The pick-and-roll (P&R) is a very simple play and is the staple of most offenses in the league. The Lakers, however, aren't like most teams. They have not been a P&R team by any stretch of the imagination. This has been partly due to the long-time use of the triangle offense, which created shots via various cuts and screens, and partly due to a lack of personnel with the skills to execute such a play. The required skill set of the ball handler is three simple qualities:
- Ability to pass
- Ability to drive and finish
- Ability to shoot off the dribble
Andrew Goudelock can shoot and drive (finishing with a floater), but isn't a capable passer which is why he is better as a shooting guard; Darius Morris can pass and has the athleticism to get to the rim but can't shoot; Steve Blake can pass but is not a great shooter off the dribble and has almost no ability to get to the rim. and former Laker Derek Fisher unfortunately could not do any of the three effectively. The Lakers have only one player who possesses all three skills: Kobe Bryant. It almost sounds like a cruel joke.
Question: Who is your team's best point guard?
Answer: Our shooting guard
That all changed yesterday when Mitch "The Magician" Kupchak, who turned Kwame Brown into Pau Gasol, duplicated that feat by transforming Luke Walton (and a draft pick) into a true point guard. Lakers fans, meet Ramon Sessions. Lakers offense, meet the Pick-and-Roll.
The Lakers don't utilize the P&R much currently, and with good reason. They aren't good at it. Here is a chart showing a breakout of the four main types of half court sets the Lakers run along with the points per play that each type generates.
There are three interesting observations from the chart.
- Lakers use post-ups most
- Lakers use isolations more than P&R
- Isolations and P&Rs are very inefficient
The first item should be no surprise. The Lakers possess arguably the three best post players at their respective positions in Bryant, Gasol, and Bynum. It would make sense that this is the most used offensive play. The Lakers are also quite efficient at it, ranking 5th in points-per-play on these attempts.
The second and third items are what's interesting. The Lakers use more isolations than P&R plays even though P&R plays are expected to produce 10% more points per possession than isolation plays for the league. The Lakers may have been wise to go against the grain here though because they are so bad at P&Rs that it makes sense to use the most inefficient play in basketball, the isolation. Just how bad are they at the P&R? They rank 25th in the league in P&R efficiency, even with Kobe doing most of the ball handling. One problem with the Kobe Bryant P&R is that his turnover rate is twice as high on these plays relative to other types of offensive plays.
This is where Ramon Sessions will improve the Lakers' offense. His turnover rate on P&Rs is 25% lower than Kobe Bryant's. Furthermore, when comparing him to Blake and Fisher, he is more efficient on P&R, isolation, and spot-up jump shots. He basically does everything that they do but much better. By having a true P&R point guard, the Lakers can shift away from inefficient isolations to much more efficient sets.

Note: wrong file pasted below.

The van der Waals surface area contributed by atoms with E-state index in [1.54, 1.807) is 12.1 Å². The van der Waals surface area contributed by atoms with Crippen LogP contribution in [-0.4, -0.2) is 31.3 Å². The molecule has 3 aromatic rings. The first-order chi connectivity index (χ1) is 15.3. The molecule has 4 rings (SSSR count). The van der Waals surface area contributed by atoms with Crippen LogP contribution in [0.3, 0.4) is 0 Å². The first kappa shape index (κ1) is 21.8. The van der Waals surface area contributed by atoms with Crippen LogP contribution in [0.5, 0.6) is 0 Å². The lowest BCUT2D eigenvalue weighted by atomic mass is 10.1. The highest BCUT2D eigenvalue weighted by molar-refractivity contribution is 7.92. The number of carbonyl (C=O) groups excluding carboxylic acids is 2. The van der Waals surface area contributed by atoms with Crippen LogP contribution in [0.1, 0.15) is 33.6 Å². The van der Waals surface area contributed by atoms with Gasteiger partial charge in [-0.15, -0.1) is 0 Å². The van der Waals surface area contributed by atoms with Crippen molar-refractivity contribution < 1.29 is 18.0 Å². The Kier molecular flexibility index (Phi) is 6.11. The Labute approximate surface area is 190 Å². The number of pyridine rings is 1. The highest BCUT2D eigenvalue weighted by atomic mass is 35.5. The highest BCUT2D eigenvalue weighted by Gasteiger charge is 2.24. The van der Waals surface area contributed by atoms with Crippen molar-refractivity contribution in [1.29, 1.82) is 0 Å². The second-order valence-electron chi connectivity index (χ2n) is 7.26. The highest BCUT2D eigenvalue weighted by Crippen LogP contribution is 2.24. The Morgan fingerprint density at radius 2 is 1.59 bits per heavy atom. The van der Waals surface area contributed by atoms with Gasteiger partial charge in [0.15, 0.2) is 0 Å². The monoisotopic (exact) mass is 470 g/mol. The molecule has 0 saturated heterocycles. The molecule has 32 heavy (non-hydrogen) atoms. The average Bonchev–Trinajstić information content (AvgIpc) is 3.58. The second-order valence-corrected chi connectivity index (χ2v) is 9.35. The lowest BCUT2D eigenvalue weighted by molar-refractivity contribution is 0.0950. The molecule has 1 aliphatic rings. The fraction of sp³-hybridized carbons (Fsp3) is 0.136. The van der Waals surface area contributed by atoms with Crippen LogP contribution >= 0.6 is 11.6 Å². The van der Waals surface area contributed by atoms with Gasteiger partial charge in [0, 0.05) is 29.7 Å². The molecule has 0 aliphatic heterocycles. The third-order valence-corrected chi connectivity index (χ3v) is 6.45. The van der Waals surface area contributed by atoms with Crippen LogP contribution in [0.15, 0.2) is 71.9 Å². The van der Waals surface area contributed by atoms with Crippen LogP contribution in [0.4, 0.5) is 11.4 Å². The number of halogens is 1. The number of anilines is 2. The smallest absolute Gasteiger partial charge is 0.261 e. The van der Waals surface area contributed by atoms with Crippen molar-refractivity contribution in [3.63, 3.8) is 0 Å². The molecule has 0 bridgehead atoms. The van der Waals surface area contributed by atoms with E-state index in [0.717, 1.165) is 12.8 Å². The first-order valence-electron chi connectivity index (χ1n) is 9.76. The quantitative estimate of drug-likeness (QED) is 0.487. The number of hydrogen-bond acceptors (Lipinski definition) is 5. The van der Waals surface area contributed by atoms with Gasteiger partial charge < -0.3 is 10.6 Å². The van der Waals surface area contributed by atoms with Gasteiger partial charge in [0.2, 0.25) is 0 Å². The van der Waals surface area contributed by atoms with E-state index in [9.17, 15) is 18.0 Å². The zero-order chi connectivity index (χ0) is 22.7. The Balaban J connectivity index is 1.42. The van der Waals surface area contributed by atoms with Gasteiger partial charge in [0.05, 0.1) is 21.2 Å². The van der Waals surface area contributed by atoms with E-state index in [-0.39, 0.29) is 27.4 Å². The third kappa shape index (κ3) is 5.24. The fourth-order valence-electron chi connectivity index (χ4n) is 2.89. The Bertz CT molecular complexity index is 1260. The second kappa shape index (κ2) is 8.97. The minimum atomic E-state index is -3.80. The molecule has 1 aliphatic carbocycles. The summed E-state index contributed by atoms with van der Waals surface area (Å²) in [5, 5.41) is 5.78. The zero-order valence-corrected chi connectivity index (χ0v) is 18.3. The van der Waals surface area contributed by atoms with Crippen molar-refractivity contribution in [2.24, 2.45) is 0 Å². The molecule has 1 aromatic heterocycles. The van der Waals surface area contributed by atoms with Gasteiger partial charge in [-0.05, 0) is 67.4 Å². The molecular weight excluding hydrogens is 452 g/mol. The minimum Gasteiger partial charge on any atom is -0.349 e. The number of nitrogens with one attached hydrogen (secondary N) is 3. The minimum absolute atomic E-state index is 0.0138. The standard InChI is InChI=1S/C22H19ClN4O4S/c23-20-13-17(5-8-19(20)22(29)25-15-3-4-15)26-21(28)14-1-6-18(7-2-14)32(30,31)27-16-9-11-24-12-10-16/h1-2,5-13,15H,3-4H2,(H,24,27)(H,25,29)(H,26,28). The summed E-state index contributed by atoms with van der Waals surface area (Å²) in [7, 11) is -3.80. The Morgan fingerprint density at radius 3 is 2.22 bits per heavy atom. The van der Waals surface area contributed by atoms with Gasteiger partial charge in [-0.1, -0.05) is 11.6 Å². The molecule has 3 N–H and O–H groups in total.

The consensus view is that Ramon Sessions' passing ability will aid Bynum the most as he can set him up for easy baskets all the time. While Sessions' arrival is sure to provide increased opportunities for Bynum, the biggest beneficiary will be none other than Kobe Bryant.
Here is a similar chart as above but with Bryant's statistics:
Kobe's post-up and isolation plays produce similar points per play, but his most inefficient play is P&R. Kobe's 0.84 points per play in the P&R is better than the Lakers' team average of 0.78 (because Blake is poor and Fisher was downright awful), but a 0.84 would be one of the worst offenses in the league if ran every time down the floor. Kobe's most efficient offensive play is as a spot-up shooter. Unfortunately he doesn't get many attempts because, until now, no one could create them for him. Sessions can.
One play the Lakers have had success with recently is the P&R between Kobe and Gasol with Bynum staying near the rim should his man rotate to Gasol. This play can be run just as effectively, if not more, between Sessions and Gasol. The best part is that Kobe can spot-up on the wing. If his man leaves him to rotate and help, Kobe will be given plenty of wide open jump shots. The biggest question is whether or not he can hit them as, if I recall correctly, he hasn't had a wide open jump shot since 2002.
The acquisition of Sessions can't be understated. This Lakers team has shown the ability to be an elite defense but has struggled to click offensively. A big reason for the struggle has been forcing Kobe to play as a quasi-point guard setting up the offense. This has resulted in the Lakers using more isolations than P&R as Kobe is not a great P&R player and is turnover prone. The Lakers were essentially trying to maximize the output of inefficient isolations because they were marginally better than P&Rs. Now with Sessions on board, the Lakers can shift to more efficient P&Rs, move Kobe back to his more natural pure shooting guard role, all while reducing turnovers by utilizing a better ball-handler. Lakers nation, we finally have the point guard to run the offense properly. Let's welcome Ramon Sessions and welcome the play known as the Pick-and-Roll to our team's repertoire.